In this context, a campaign is usually defined in terms of threat actors, attack methods, tools, and payloads. Some campaigns might include several attack methods. An attack method can be repurposed by a different threat actor which will lead to a separate campaign classification. In the WannaCry and NotPetya events both ransomwares used EternalBlue (CVE2017-0144) as part of their exploitation process. A cyber insurance expert defines an event in terms of policy wordings and losses, with the concept of an event being developed in parallel with the understanding of how losses can accumulate. For the cyber insurance expert, a cyberattack is just one of many possible causes of loss, because an insured loss can occur with no malicious actor or intent behind it. It is also important to note that the threat actor identity is less of a concern for the insurance expert, possibly excluding the case of a nation-state sponsored attack (which is still subject to debate on coverage). The main parameters considered by insurance experts are the frequency and severity of different losses arising from cyber.
The different viewpoints of the two experts might generate completely different interpretations of the same situation. Let’s take, for example, the Emotet cybercrime operation. Emotet was first identified in 2014, and began as a banking trojan with the goal of stealing banking credentials from its victims. The malware continued to evolve over the years, introducing sophisticated techniques to steal data and evade detection by security software. Over time, additional abilities were added, e.g., the ability to transform the victim’s machine to a spam propagation server, or data extortion capabilities, and hijacking the victims’ data for ransom.
From a cybersecurity perspective, the development of Emotet is classified as one ongoing Emotet campaign, which evolves and adds capabilities as part of the natural advancement of threat actors. From a cyber insurance perspective, an Emotet victim that suffers from asset abuse(the spam propagation repurpose of its machines) is very different from one that will suffer a ransomware extortion attempt.
Besides its shape-shifting nature, another important aspect of Emotet is the amount of time the campaign has survived. The campaign has been ongoing for six years. For cybersecurity experts, it is very convenient to refer to Emotet as one event, because the name alone carries a lot of meaning in terms of attack methods, tools and payloads, but for cyber insurance experts, the time element poses a problem. For insurance purposes, it is conceivable that losses arising from Emotet would not be regarded as one event, even in cases where they are completely homogeneous.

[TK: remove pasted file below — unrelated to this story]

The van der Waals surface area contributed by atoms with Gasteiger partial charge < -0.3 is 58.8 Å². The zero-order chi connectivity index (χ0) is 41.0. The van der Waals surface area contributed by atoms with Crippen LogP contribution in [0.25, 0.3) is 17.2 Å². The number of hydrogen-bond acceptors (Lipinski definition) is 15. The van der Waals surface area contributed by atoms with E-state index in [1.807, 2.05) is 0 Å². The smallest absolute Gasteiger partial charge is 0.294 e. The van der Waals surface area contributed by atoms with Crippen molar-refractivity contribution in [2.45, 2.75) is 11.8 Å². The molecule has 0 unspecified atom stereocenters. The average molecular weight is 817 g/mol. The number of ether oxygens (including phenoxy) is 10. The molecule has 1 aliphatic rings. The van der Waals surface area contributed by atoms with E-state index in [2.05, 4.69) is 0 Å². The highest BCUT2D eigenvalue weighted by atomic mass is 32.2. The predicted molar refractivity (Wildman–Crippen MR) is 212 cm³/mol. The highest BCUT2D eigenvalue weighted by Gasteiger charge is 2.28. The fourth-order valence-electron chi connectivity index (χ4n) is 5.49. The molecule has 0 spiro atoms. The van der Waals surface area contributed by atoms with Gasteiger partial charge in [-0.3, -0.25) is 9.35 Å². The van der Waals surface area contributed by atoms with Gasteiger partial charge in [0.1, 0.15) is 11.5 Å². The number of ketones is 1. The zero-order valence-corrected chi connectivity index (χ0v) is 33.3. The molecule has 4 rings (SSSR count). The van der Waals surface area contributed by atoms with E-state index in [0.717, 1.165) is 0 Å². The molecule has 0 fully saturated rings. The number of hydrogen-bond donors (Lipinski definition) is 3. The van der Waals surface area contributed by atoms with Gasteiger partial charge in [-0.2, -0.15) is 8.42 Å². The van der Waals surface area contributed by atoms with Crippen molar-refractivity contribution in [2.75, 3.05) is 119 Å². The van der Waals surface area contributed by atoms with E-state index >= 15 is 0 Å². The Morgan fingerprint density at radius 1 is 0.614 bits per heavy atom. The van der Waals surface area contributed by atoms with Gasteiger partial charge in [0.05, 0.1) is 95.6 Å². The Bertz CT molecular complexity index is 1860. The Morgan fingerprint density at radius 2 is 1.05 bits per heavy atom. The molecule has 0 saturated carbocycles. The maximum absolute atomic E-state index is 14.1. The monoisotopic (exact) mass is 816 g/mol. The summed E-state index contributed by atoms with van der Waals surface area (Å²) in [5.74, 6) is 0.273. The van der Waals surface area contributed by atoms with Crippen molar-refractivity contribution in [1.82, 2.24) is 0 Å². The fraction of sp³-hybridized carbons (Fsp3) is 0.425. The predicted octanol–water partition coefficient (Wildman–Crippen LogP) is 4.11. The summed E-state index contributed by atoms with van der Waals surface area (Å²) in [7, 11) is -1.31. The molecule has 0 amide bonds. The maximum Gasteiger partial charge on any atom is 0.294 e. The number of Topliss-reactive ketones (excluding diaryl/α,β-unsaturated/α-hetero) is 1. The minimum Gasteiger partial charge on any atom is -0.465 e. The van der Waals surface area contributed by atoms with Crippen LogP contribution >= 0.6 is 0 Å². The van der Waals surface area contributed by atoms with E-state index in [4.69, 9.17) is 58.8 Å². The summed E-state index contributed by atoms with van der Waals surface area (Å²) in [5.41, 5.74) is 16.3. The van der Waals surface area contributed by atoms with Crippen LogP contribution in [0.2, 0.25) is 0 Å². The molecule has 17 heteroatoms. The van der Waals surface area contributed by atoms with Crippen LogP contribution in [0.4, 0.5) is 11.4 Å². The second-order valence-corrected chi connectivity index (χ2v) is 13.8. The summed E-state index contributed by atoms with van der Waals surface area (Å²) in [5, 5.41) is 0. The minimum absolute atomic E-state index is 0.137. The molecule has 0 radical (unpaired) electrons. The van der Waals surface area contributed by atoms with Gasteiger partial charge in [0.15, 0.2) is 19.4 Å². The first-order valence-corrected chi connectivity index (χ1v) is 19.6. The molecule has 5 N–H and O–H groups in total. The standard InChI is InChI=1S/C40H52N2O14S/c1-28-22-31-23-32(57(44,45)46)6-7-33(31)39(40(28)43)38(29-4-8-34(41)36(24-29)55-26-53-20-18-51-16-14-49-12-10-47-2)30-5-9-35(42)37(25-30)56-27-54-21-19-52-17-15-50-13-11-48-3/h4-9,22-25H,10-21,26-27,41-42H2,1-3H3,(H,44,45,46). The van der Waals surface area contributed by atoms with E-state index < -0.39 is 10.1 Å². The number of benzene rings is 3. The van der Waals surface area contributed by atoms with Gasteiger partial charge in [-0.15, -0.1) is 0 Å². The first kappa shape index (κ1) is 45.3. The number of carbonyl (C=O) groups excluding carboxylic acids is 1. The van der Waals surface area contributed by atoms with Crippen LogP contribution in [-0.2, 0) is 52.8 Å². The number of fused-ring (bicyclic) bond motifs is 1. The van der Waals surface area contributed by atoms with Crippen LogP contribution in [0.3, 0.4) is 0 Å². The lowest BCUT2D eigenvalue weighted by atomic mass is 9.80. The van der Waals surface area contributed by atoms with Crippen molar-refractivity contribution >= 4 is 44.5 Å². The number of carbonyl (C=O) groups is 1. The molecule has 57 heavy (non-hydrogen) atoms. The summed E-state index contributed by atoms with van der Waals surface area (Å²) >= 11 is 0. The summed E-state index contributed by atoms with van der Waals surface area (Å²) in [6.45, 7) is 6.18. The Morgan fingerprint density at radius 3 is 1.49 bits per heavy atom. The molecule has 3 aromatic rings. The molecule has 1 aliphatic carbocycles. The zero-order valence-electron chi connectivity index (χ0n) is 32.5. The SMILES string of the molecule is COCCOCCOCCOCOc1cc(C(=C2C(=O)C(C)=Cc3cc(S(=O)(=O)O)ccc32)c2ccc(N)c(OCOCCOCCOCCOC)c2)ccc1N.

A cyber catastrophe is an infrequent cyber event that causes severe loss, injury or property damage to two or more, but typically a large population of cyber exposures.To fulfill the latter requirement, the following must also happen:
1. A large population of exposures needs to be in harm’s way.
An important observation is that for this to happen, a disruption to an important common system or process must occur. The importance of such a system or process will differ, however there must be some common ground, meaning all potentially at risk entities will rely on that system or process for business. From this rather simple observation, we can then classify catastrophic cyber events into two main categories: one category relates to service providers and the other relates to technologies.
2. The campaign must have the potential to spread rapidly and uncontrollably.
Here we use the term campaign in a fairly loose sense, meaning not only a cyberattack but also the sort of human error or omission potentially leading to a cyber incident. Examples of such errors and omissions are misconfigurations, bugs in newly deployed code, or even electricity blackouts. Below is a list of examples of events that have been studied during the development of Kovrr’s Impact Based Modeling Framework and therefore contributed to our definition of cyber catastrophe. The list marks events which have caused significant accumulations: